This last week Nvidia announced that they have finally released the free PhysX driver upgrade for their GeForce 8, 9, and -200 series of video cards.
This has come surprisingly soon after Nvidia’s acquisition of Ageia and the proprietary PhysX engine. Beyond the obvious “cool, free stuff” reaction for those of us with the applicable GeForce cards, we’ve started asking ourselves, what are the big implications of this?
Just barely over a month before this release, it was revealed that Nvidia had also began providing assistance to independent developer Eran Badit, editor-in-chief of NGOHQ.com, for developing a solution to allow PhysX to work on ATI (owned by AMD) video cards as well. This puts AMD in a tough situation, which already supported Intel’s Havok solution for physics on its multi-core processors. With PhysX support looming on the horizon for their video cards, whether they want it or not, it’s going to be hard for AMD to turn down the free compatibility that this will offer for ATI cards. They may be stuck supporting both solutions even if they are reluctant.
Intel’s Havok middleware relies upon the CPU to accelerate physics; however, it is known that offloading these calculations to the GPU is more efficient and would allow for more intensive physics processing than we’ve seen so far in Havoc applications. In other words, GPU-based physics processing will allow a greater amount of more complex effects onscreen. Some examples of games that have used the Havoc technology so far are Half-Life 2, Company of Heroes, and the upcoming Starcraft II. Those games sport some impressive looking physics effects, so we can’t wait to see what the power of the PhysX engine fully realized in some comparably big titles will look like.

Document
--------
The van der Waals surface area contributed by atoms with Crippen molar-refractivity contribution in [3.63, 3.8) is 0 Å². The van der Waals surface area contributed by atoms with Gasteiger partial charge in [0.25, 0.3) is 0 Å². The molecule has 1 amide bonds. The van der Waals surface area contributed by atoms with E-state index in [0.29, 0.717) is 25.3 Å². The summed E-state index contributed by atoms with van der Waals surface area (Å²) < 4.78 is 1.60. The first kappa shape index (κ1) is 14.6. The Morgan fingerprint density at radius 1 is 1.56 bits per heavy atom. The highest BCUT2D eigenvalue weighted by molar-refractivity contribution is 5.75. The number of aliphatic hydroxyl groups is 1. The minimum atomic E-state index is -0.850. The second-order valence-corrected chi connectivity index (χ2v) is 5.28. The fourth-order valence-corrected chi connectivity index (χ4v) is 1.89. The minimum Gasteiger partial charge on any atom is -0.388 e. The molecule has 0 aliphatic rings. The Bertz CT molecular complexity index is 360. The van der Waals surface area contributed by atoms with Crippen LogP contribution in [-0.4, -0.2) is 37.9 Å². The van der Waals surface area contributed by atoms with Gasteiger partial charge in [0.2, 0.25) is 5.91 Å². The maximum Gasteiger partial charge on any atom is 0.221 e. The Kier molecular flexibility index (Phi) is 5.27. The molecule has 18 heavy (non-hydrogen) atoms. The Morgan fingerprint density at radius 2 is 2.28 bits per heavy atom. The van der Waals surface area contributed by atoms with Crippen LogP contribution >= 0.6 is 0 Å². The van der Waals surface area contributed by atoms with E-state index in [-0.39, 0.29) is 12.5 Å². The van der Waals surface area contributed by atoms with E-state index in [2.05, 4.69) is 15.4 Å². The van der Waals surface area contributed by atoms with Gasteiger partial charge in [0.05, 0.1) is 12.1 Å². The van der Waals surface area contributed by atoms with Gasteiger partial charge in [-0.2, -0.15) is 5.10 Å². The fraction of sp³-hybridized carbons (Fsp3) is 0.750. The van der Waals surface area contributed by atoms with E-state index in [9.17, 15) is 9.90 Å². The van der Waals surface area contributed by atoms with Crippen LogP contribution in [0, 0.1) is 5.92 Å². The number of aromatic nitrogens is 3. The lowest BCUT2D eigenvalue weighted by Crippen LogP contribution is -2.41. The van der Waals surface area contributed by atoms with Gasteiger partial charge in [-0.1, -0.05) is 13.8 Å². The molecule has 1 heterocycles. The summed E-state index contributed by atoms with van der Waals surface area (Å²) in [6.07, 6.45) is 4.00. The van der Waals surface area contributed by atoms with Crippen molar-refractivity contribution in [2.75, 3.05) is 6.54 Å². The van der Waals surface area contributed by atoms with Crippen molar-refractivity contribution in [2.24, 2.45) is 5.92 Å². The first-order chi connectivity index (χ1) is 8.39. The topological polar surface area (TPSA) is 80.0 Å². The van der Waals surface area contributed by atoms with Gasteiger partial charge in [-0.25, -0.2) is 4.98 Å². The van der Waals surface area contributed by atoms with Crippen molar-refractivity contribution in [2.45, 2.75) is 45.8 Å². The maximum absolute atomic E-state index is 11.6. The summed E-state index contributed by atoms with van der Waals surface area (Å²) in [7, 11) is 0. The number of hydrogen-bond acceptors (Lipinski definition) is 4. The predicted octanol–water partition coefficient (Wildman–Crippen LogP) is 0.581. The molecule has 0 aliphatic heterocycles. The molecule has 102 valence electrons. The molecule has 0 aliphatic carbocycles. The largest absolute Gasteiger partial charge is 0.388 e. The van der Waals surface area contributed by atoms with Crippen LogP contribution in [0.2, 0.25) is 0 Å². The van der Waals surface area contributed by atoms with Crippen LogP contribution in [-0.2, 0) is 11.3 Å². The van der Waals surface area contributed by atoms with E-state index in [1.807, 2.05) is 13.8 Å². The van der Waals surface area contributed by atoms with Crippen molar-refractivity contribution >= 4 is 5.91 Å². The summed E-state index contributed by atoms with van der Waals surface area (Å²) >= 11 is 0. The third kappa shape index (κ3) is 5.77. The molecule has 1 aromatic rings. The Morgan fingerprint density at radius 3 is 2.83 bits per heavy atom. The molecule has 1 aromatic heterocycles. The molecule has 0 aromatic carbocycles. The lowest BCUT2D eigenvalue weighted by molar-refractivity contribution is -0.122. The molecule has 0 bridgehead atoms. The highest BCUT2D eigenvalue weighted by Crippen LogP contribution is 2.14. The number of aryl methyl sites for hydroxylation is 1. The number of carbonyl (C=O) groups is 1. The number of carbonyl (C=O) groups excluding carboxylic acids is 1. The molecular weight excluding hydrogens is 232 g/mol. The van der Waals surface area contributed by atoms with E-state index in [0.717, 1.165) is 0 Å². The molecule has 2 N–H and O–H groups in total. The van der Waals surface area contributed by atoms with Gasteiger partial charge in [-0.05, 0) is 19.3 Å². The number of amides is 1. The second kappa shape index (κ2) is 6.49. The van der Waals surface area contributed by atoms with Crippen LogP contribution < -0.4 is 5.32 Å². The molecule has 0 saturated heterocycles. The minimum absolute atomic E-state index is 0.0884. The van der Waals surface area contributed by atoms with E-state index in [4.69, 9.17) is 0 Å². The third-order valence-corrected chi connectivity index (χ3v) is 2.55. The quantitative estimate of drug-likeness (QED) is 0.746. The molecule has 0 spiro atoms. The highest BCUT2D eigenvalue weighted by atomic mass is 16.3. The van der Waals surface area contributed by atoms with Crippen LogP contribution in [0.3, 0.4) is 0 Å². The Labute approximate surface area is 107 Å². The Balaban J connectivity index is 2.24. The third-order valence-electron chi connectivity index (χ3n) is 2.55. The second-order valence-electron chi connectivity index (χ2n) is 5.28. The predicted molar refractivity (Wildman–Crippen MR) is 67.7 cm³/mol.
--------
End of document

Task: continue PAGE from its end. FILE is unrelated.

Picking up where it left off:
Havok, the company, had an engine in development called Havoc FX to allow ATI and Nvidia GPUs to handle physics simulations before Intel bought the company and axed the project. It appears that this move by Intel was in order to protect their own interests since they don’t manufacture any discreet GPUs capable of taking advantage of such technology.
The PhysX engine, which previously required a proprietary PhysX card to work, has finally arrived to provide for gaming masses the solution that Havok FX would have, without requiring either a standalone card or any longer loading down the CPU.
What this ultimately means, is that PhysX is now growing legs to stand on among game software developers. With the groundwork for such widespread support for PhysX now laid, we expect to see lots of future games starting to support the technology, much in the same way that features like anti-aliasing and high dynamic range (HDR) lighting started making a major impact in graphics several years ago.
It seems apparent that Nvidia’s plan is to further strengthen their CUDA solution with PhysX integration in order to get a leg up in the war against Intel. How do you think Intel will respond?